Indonesia’s Ministry of Forestry will soon raise fees on forest exploitation activities including logging, mining, and oil and gas exploration as part of an effort to increase income from resource use, reports The Jakarta Post.
The new tax would be set at four million rupiah ($410) per hectare per year, a third higher than the current rate. The proposed revision still requires sign off from the Ministry of Finance.
Forestry Minister Zulkifli Hasan told the The Jakarta Post that the measure would boost the government’s non-tax income from the forestry sector to 4-6 trillion rupiah in 2013 and 2014, up from 3 trillion last year.
As of February this year, the Ministry of Forestry has issued 471 mining exploration permits covering 2.45 million hectares of the country’s forest estate and 377 exploitation permits covering 370,883 ha.
Under the 1999 forestry law, developers are required to obtain use permits before engaging in activities in areas zoned as part of the forest estate. The Ministry of Forest controls use of land within Indonesia’s forest estate, whether it is forested or not.
Forest clearing for oil palm in Indonesia’s Central Kalimantan, March 2013.
The new fee comes at the same time that the Indonesian government is rumored to be weighing new restrictions on plantation development. According to a report in Bisnis Indonesia, the Ministry of Agriculture will soon issue rules limiting plantation holdings to 100,000 ha per owner, although it wasn’t immediately clear how the proposed change would apply to palm oil companies, which in practice often control a web of affiliates and subsidiaries.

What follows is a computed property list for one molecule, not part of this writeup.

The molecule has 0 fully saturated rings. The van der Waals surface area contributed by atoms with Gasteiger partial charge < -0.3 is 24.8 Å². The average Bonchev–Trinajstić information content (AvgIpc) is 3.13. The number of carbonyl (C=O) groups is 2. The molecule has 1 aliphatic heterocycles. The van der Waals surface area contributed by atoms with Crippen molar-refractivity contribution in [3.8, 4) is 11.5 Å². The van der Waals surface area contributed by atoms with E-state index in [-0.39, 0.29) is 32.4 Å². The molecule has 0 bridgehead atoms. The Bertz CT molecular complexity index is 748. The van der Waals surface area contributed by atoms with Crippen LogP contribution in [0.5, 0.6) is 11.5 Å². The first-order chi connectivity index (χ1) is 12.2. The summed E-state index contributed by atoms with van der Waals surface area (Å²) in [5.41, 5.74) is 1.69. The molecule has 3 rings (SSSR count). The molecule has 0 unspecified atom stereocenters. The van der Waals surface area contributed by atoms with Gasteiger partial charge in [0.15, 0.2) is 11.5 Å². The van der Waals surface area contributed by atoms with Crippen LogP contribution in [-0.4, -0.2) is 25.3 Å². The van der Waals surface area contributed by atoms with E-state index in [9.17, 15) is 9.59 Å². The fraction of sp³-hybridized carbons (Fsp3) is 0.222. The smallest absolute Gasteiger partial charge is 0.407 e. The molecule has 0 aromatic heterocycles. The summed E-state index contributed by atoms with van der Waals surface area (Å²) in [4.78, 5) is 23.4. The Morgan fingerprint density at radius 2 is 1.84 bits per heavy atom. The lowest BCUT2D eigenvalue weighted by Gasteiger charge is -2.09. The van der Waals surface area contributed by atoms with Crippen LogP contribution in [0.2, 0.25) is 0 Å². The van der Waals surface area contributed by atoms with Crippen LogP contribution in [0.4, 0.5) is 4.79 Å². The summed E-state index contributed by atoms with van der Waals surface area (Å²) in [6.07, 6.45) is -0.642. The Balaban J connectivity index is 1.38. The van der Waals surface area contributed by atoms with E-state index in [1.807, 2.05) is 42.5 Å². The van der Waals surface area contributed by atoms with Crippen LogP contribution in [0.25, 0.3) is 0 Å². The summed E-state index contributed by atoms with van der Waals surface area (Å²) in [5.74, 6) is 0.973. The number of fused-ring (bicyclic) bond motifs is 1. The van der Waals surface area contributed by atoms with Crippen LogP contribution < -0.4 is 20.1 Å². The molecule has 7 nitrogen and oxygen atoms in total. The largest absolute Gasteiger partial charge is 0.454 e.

Plantation development in Indonesia is currently restricted by the country’s moratorium on new concessions in 14 million hectares of primary forests and peat land areas. However the moratorium is scheduled to expire next month, potentially opening large areas of forest to conversion.
Clearing of peatlands and forests is Indonesia’s largest source of greenhouse gas emissions and a major driver of social conflict.